[swift-evolution] Deprecating Trailing Closures

Kurt Werle kurt at circlew.org
Thu Mar 24 09:18:34 CDT 2016

Coming from ruby, I'm quite fond of trailing closures.  I couldn't really
give you a concrete reason why - putting them in the ()'s really isn't that
big a deal.  But I'll say that I move them outside every single time...

I will say that your examples are the most trivial possible and that the
more complex the closure (describing context variables and return types,
throws, etc) the uglier it seem to me to put it inside parens.

On Thu, Mar 24, 2016 at 6:57 AM, Haravikk via swift-evolution <
swift-evolution at swift.org> wrote:

> When I started using Swift I was initially very enthusiastic about
> trailing closures, but I’ve actually kind of gone off them somewhat and I’d
> like to discuss why.
> Firstly, here are two ways to write a common example using the .map()
> method:
> let foo = myArray.map { $0 + 1 }
> let foo = myArray.map({ $0 + 1 })
> It’s tough to say that the first form is any neater than the second, other
> than the second having more brackets. However, the first form is somewhat
> ambiguous, as .map in this case looks like a property rather than a method,
> it also visually looks like a statement, followed by a closure rather than
> the two things logically being related. Of course it’s quick to learn that
> these are related, but for consistency I’m starting to now prefer the use
> of parenthesis in almost all cases.
> The other advantage of trailing closures is the omission of the label, but
> trailing closures aren’t strictly necessary for this, as we can already
> omit external labels for parameters if we want to, and the example above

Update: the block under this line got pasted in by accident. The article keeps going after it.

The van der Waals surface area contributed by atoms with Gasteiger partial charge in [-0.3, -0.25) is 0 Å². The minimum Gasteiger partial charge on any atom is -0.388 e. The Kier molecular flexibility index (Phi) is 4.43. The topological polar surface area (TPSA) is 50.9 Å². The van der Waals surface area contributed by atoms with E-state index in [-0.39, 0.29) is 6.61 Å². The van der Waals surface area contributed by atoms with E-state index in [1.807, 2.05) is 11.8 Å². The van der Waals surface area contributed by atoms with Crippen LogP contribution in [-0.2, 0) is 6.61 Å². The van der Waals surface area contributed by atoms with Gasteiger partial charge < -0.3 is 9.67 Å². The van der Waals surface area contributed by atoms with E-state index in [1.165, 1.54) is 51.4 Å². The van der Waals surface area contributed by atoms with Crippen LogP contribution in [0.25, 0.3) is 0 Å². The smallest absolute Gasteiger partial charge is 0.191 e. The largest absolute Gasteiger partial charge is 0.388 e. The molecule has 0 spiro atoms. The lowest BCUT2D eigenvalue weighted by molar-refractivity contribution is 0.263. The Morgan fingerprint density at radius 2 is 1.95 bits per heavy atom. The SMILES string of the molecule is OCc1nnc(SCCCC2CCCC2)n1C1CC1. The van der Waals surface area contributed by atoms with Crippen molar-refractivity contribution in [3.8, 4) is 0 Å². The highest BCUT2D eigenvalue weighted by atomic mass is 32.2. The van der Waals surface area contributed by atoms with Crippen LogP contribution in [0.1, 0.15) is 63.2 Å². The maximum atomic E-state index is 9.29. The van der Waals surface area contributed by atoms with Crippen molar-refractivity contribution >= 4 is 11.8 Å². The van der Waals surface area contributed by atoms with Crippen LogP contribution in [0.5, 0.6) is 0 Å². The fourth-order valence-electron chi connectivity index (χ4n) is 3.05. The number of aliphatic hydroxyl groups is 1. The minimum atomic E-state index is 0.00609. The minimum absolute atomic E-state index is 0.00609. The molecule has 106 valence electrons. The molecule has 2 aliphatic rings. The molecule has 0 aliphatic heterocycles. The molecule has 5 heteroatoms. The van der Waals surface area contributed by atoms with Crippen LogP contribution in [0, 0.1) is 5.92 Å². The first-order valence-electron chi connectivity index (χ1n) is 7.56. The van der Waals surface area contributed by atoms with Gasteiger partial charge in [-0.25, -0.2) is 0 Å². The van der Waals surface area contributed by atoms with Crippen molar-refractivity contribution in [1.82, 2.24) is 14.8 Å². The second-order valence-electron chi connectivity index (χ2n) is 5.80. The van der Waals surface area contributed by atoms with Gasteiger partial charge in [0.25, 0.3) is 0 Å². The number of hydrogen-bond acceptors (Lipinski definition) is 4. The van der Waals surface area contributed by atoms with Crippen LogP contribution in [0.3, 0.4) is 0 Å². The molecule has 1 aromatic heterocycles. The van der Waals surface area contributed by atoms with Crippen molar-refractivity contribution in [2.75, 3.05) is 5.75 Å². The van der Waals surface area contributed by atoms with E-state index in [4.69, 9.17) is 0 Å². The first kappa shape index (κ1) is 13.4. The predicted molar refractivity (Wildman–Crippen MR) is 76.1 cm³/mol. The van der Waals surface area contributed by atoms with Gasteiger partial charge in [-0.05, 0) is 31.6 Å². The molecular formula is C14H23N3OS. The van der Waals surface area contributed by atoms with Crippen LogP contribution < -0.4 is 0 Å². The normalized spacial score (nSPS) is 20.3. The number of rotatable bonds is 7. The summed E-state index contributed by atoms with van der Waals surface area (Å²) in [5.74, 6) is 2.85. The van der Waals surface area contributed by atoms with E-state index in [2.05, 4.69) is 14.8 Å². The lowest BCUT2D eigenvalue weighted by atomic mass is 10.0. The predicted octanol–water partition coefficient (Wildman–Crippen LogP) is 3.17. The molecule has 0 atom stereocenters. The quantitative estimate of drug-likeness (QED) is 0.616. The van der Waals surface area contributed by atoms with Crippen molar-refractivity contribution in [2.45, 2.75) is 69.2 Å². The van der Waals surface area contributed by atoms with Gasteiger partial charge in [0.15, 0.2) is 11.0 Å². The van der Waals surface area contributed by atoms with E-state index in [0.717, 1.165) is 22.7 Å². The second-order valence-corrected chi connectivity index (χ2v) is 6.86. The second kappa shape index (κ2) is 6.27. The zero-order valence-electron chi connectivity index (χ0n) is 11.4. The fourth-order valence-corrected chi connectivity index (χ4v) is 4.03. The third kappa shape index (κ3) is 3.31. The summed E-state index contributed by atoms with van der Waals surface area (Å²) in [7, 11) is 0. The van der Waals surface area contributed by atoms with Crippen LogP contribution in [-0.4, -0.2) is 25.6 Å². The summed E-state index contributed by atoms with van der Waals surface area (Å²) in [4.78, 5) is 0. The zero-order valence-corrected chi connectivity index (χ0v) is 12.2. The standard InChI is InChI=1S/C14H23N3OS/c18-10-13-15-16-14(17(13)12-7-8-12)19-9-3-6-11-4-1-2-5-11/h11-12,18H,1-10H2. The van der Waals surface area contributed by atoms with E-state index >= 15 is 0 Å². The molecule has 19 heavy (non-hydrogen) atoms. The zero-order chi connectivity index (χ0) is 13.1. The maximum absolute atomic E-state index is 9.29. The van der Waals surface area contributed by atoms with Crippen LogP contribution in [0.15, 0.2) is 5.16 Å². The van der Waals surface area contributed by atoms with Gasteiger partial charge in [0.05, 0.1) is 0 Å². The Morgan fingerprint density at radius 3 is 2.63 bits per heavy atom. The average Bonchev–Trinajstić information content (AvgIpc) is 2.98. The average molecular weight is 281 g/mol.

> shows that a trailing closure isn’t necessary for this. The only real
> difference is that the trailing closure form makes a label optional,
> because you can either provide the closure with label in parenthesis (if
> the label is required) or omit it by trailing, like so:
> something.someMethod(foo: 1, predicate: { $0 < $1})
> something.someMethod(foo: 1) { $0 < $1}
> However this kind of arbitrarily makes the following impossible:
> something.someMethod(foo: 1, { $0 < $1 })
> With this in mind it seems to me that we might be better served by the
> ability to make external labels optional, as this would allow us to be just
> as succinct, while being completely clear about what is being passed into
> this method.
> The only real remaining advantage that I see to trailing closures is the
> ability to define pseudo language constructs, for example:
> func repeatUntilEmpty<C:CollectionType>(collection:C, @noescape _ body:()
> throws -> Void) rethrows { while !collection.isEmpty { body() } }
> repeatUntilEmpty(myArray) {
> /* Do something over and over until myArray is empty */
> }
> Which I think is a pretty uncommon type of structure, but could be useful
> in some specialised situations. To support this though we could easily use
> a new @trailing attribute instead to indicate that the closure can be used
> in this way. My example isn’t very good as I can’t think of a case that
> really, really needs this, but I think they’re probably out there.
> To summarise, having come down off my initial enthusiasm for trailing
> closures I’m not sure that they really add that much syntactically,
> especially in the most common cases, while actually being a little
> ambiguous looking and adding inconsistency to the language. I think they
> should remain for the less common cases that can really benefit from them,
> but as a feature that is opted into, so that we can go for consistency by
> default.
> I’m interested to hear other people’s thoughts.
> _______________________________________________
> swift-evolution mailing list
> swift-evolution at swift.org
> https://lists.swift.org/mailman/listinfo/swift-evolution

kurt at CircleW.org
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